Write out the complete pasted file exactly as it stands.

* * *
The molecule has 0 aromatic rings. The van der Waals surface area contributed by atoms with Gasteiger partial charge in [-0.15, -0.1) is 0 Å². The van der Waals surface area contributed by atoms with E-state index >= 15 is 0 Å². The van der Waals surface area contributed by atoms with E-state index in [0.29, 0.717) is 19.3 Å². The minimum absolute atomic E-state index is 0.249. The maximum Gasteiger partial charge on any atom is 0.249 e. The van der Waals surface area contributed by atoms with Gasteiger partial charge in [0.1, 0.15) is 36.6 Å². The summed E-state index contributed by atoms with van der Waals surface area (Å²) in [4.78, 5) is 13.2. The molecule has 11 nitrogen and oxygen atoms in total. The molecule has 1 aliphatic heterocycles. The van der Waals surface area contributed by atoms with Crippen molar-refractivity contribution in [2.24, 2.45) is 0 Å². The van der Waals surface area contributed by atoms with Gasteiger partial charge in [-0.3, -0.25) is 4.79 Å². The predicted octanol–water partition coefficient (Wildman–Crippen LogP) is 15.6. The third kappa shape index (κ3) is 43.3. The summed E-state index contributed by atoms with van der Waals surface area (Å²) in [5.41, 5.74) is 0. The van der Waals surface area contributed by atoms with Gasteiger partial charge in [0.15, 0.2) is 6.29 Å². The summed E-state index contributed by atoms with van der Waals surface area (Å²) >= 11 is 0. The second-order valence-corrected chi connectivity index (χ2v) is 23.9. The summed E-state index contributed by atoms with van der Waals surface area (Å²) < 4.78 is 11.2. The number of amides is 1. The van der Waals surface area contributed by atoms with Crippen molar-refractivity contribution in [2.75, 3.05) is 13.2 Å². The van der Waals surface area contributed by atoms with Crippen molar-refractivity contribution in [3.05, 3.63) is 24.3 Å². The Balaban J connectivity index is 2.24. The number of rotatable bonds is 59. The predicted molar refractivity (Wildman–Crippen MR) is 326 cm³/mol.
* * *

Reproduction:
The molecule has 0 aromatic rings. The van der Waals surface area contributed by atoms with Gasteiger partial charge in [-0.15, -0.1) is 0 Å². The van der Waals surface area contributed by atoms with E-state index >= 15 is 0 Å². The van der Waals surface area contributed by atoms with E-state index in [0.29, 0.717) is 19.3 Å². The minimum absolute atomic E-state index is 0.249. The maximum Gasteiger partial charge on any atom is 0.249 e. The van der Waals surface area contributed by atoms with Gasteiger partial charge in [0.1, 0.15) is 36.6 Å². The summed E-state index contributed by atoms with van der Waals surface area (Å²) in [4.78, 5) is 13.2. The molecule has 11 nitrogen and oxygen atoms in total. The molecule has 1 aliphatic heterocycles. The van der Waals surface area contributed by atoms with Crippen molar-refractivity contribution in [2.24, 2.45) is 0 Å². The van der Waals surface area contributed by atoms with Gasteiger partial charge in [-0.3, -0.25) is 4.79 Å². The predicted octanol–water partition coefficient (Wildman–Crippen LogP) is 15.6. The third kappa shape index (κ3) is 43.3. The summed E-state index contributed by atoms with van der Waals surface area (Å²) in [5.41, 5.74) is 0. The van der Waals surface area contributed by atoms with Gasteiger partial charge in [0.15, 0.2) is 6.29 Å². The summed E-state index contributed by atoms with van der Waals surface area (Å²) >= 11 is 0. The second-order valence-corrected chi connectivity index (χ2v) is 23.9. The summed E-state index contributed by atoms with van der Waals surface area (Å²) < 4.78 is 11.2. The number of amides is 1. The van der Waals surface area contributed by atoms with Crippen molar-refractivity contribution in [2.75, 3.05) is 13.2 Å². The van der Waals surface area contributed by atoms with Crippen molar-refractivity contribution in [3.05, 3.63) is 24.3 Å². The Balaban J connectivity index is 2.24. The number of rotatable bonds is 59. The predicted molar refractivity (Wildman–Crippen MR) is 326 cm³/mol.